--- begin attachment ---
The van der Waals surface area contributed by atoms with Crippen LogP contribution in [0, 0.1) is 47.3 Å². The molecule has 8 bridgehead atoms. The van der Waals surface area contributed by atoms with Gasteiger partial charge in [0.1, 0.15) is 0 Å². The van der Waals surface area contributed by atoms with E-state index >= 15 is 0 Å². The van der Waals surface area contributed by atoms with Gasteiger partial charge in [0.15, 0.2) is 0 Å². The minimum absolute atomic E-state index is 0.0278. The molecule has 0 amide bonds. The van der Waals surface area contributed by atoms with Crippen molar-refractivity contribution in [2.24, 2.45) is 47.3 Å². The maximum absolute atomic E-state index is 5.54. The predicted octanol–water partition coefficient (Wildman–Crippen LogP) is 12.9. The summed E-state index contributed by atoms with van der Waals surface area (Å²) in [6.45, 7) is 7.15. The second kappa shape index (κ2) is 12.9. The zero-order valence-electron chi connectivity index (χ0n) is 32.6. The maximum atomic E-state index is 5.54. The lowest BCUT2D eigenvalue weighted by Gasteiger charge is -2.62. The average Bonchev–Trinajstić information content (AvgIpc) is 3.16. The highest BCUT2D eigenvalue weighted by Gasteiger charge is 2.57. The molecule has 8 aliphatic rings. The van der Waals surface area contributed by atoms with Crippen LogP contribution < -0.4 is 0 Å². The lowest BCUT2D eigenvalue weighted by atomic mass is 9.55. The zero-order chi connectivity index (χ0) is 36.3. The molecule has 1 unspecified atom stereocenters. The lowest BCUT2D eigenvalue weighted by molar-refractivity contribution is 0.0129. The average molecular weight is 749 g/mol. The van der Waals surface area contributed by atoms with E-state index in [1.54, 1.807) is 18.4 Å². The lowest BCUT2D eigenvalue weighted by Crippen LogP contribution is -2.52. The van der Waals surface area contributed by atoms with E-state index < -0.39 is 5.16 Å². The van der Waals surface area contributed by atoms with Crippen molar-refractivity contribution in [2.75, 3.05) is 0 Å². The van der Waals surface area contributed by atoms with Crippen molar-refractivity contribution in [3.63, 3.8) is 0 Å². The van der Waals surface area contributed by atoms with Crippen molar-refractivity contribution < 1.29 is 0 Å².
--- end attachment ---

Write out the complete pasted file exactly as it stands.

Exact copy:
The van der Waals surface area contributed by atoms with Crippen LogP contribution in [0, 0.1) is 47.3 Å². The molecule has 8 bridgehead atoms. The van der Waals surface area contributed by atoms with Gasteiger partial charge in [0.1, 0.15) is 0 Å². The van der Waals surface area contributed by atoms with E-state index >= 15 is 0 Å². The van der Waals surface area contributed by atoms with Gasteiger partial charge in [0.15, 0.2) is 0 Å². The minimum absolute atomic E-state index is 0.0278. The molecule has 0 amide bonds. The van der Waals surface area contributed by atoms with Crippen molar-refractivity contribution in [2.24, 2.45) is 47.3 Å². The maximum absolute atomic E-state index is 5.54. The predicted octanol–water partition coefficient (Wildman–Crippen LogP) is 12.9. The summed E-state index contributed by atoms with van der Waals surface area (Å²) in [6.45, 7) is 7.15. The second kappa shape index (κ2) is 12.9. The zero-order valence-electron chi connectivity index (χ0n) is 32.6. The maximum atomic E-state index is 5.54. The lowest BCUT2D eigenvalue weighted by Gasteiger charge is -2.62. The average Bonchev–Trinajstić information content (AvgIpc) is 3.16. The highest BCUT2D eigenvalue weighted by Gasteiger charge is 2.57. The molecule has 8 aliphatic rings. The van der Waals surface area contributed by atoms with Crippen LogP contribution < -0.4 is 0 Å². The lowest BCUT2D eigenvalue weighted by atomic mass is 9.55. The zero-order chi connectivity index (χ0) is 36.3. The molecule has 1 unspecified atom stereocenters. The lowest BCUT2D eigenvalue weighted by molar-refractivity contribution is 0.0129. The average molecular weight is 749 g/mol. The van der Waals surface area contributed by atoms with E-state index in [1.54, 1.807) is 18.4 Å². The lowest BCUT2D eigenvalue weighted by Crippen LogP contribution is -2.52. The van der Waals surface area contributed by atoms with E-state index < -0.39 is 5.16 Å². The van der Waals surface area contributed by atoms with Crippen molar-refractivity contribution in [2.75, 3.05) is 0 Å². The van der Waals surface area contributed by atoms with Crippen molar-refractivity contribution in [3.63, 3.8) is 0 Å². The van der Waals surface area contributed by atoms with Crippen molar-refractivity contribution < 1.29 is 0 Å².